I had the chance to sit down 1on1 with TemperPack co-CEO Brian Powers. In our conversation, we talked social entrepreneurship, venture capital and the future of sustainability.
Last month, the sustainable packaging start-up closed a $22.5 million Series B, led by billionaire Steve Case‘s Revolution Growth, bringing its total funding to $40 million.
The TemperPack story
TemperPack was founded in 2015 as a partnership between two friends from Maryland and a third colleague from school. The company was born out of a desire to reduce the amount of unsustainable packaging that correlated with the growing world of e-commerce delivery.
Brian Powers and James McGoff, co-CEOs of TemperPack, were those two friends from Maryland. And their founder story may surprise you. Powers and McGoff have been best friends since middle school. Yes, they got pimples and ate at the lunch table together. The two boys possessed an entrepreneurial spirit at a young age, with the idea of starting something always in the back of their minds.
In their teen years, they ran a yard work business, started a rock band, and even launched a junk removal service.
“We knew we wanted to start something after college,” said Powers. “It all came together when [James} met a materials engineer buddy from McGill”. That engineer turned out to be Charles Vincent, TemperPack’s CTO.
Once they had their team assembled, the three college kids got together and experimented on multiple ideas. Back then, Powers was studying at Wharton, while Vincent and McGoff studied engineering at McGill.
Their first go-around? A high-end cooler for the consumer market. Sound familiar? Yes, it sounds like Yeti. As it turns out, it wasn’t such a bad idea, and the timing was right. Back in 2012, this was around the time Yeti coolers were just emerging with serious traction in the market. But the pitch was not so good.
The group didn’t make it past the first round of the Wharton undergrad pitch competition. Powers recalled losing badly at Wharton, “The competition was designed to help fuel entrepreneurship at Wharton, not come up with the best idea. So, we knew our pitch was really bad.”
After experiencing failure and frustration with coolers, they pivoted. And never looked back.
With months of research, the group noticed how Pharma supply chain was undergoing a big change from shelf stable to temp sensitive. And the cooler idea had them in the packaging state of mind.
Pharmaceutical cold-chain packaging is market dependent on transporting temperature sensitive drugs in the supply-chain. A huge and growing portion of pharmaceuticals are temperature sensitive. Biologic drugs, which are almost all temperature sensitive, account for 100% of pharmaceutical growth.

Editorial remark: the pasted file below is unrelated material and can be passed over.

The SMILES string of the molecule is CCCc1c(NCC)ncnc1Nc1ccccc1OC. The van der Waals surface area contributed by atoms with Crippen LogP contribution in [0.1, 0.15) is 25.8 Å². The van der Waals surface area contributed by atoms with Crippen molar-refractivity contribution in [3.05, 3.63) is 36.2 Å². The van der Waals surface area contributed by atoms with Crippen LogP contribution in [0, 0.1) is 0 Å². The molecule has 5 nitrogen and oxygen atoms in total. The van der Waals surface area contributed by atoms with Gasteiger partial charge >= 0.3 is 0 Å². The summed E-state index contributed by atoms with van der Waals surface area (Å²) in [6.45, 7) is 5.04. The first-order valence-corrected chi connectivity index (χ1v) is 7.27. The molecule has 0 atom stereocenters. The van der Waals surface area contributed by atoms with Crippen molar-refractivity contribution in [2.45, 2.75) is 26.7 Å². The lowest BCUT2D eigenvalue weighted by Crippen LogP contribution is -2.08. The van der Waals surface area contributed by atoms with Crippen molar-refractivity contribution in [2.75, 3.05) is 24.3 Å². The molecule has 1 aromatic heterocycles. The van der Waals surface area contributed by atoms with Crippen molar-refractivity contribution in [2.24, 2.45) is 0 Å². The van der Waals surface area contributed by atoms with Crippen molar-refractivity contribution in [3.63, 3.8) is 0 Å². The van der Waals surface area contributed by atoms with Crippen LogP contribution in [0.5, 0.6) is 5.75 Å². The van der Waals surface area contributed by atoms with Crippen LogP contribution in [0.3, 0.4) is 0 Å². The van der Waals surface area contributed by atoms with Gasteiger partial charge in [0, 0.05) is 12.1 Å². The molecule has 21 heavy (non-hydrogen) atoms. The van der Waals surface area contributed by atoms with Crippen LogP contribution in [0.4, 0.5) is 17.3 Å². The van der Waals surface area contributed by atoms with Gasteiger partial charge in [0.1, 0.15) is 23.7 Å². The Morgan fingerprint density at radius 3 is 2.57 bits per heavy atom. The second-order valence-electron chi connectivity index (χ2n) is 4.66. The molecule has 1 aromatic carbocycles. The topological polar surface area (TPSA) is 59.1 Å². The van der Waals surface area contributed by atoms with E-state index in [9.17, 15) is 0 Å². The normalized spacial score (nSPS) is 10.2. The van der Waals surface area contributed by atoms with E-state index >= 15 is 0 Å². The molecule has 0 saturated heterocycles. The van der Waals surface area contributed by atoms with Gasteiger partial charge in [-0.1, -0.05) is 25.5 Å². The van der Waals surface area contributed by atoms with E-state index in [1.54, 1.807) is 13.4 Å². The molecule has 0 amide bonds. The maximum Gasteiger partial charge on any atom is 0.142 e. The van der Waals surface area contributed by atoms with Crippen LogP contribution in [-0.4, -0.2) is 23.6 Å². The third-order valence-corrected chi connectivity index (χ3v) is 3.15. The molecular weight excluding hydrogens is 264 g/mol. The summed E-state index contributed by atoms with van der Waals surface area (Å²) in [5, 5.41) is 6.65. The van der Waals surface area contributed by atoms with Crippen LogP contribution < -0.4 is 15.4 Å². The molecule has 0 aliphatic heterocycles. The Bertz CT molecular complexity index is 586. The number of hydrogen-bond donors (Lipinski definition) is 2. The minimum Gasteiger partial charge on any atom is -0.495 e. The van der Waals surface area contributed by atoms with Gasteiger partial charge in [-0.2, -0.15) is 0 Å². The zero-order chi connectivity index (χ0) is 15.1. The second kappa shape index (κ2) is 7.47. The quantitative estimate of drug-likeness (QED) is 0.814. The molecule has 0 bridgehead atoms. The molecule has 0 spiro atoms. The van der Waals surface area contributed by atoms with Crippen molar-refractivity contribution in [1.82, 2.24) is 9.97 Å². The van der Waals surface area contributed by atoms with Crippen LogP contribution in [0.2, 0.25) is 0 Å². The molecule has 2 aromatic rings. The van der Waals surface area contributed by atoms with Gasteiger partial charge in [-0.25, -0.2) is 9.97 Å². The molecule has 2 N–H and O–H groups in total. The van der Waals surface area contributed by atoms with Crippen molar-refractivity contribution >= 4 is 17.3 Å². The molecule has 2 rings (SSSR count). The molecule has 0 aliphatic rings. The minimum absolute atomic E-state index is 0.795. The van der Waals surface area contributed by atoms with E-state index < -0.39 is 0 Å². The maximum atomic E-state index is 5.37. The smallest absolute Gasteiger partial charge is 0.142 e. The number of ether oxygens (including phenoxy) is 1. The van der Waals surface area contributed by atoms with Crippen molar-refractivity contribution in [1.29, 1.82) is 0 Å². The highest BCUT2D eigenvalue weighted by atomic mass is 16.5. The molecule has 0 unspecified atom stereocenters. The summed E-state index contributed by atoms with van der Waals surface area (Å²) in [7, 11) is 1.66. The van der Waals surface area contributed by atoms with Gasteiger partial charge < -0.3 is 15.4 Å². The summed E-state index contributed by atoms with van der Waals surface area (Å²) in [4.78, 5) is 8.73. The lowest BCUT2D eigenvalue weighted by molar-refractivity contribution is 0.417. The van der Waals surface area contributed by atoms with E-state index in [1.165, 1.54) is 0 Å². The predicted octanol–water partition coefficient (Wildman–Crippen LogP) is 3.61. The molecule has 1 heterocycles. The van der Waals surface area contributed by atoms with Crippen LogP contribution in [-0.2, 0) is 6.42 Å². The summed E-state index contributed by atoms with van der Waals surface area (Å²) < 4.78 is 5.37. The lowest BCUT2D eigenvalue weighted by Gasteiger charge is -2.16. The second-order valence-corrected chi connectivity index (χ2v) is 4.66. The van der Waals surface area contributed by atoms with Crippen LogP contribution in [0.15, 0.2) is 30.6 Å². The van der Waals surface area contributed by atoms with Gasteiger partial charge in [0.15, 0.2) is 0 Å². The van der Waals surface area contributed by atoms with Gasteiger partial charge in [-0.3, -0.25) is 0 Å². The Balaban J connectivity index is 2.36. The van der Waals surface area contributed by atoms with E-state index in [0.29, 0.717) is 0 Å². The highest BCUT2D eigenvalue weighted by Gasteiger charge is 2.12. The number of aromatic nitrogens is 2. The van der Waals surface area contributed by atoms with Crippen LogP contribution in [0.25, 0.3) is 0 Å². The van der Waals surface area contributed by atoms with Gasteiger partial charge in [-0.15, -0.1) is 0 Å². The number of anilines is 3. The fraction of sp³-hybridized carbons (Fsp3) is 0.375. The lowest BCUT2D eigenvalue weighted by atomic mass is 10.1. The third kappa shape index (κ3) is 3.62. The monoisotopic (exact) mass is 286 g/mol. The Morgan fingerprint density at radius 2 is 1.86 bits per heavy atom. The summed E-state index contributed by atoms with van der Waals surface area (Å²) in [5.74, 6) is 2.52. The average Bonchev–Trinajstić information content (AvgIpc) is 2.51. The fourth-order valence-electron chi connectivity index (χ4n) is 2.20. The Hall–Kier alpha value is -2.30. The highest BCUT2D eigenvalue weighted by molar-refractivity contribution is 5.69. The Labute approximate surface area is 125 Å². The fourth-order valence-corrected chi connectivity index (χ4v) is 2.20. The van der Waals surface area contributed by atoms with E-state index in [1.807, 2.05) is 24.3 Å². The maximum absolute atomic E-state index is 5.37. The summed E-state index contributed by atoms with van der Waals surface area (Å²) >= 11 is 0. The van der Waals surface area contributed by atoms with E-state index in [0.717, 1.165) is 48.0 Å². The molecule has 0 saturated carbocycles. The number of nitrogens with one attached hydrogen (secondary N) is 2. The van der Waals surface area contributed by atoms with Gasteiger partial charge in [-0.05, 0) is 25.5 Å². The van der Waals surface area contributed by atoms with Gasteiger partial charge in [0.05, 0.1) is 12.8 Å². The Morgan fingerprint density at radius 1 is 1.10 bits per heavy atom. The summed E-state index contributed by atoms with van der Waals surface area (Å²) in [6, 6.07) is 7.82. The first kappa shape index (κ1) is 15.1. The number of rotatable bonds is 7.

TemperPack’s proof of concept
The team of three reached out to hundreds of companies to talk packaging. They even got a couple to dig in and complain about Styrofoam. Dow’s flagship product is ubiquitous for a reason — it is super clean and can mold into any shape — but like anything else, it has it’s setbacks. And it’s not just about the environment.
Back in 2012, ‘it’s good for the environment’ was more of an after-thought, a nice-to-have. But supply-chains were looking for something insulated, non-plastic to transport temperature-sensitive items. And Styrofoam wasn’t doing the trick.
Before long, Brian Powers, Charles Vincent, and James McGoff launched the first iteration of TemperPack with a major manufacturer as students in college. The McGill boys (Vincent, McGoff) received credit at a co-op program in the Engineering department, and Powers went to spend a year of investment banking while the other two graduated.
In the early years, the team still went after Life Sciences while meal-kits were exploding. They emailed email@example.com and somehow got some high-level people to respond. HelloFresh had some serious sustainability interests, and were making a big push for insulation in meal kits.
“We grew really fast with meal kits mostly for the next few years, then diversified into baby food, dog food, wine, smoothies, juices, vegetables, food delivery, high-end steaks, seafood,” said Powers.
After scoring HelloFresh, they had credibility in the market. The shift away from Styrofoam was beginning, but it is nothing like it is today. States like California are trying to ban Styrofoam, but even in 2020 it is a lengthy and controversial process. Convincing major players to make the switch was no small feat, and it spoke volumes about the efficacy of the product.
We always develop our products with a sustainable eye, because everyone sleeps better at night with a cool conscience. That’s why, at TemperPack, cool comes naturally.
Today, TemperPack operates two facilities in Virginia and Nevada and is rapidly expanding its reach in the perishable and cold chain shipping market, all with the goal of reducing the amount of packaging that ends up in landfills.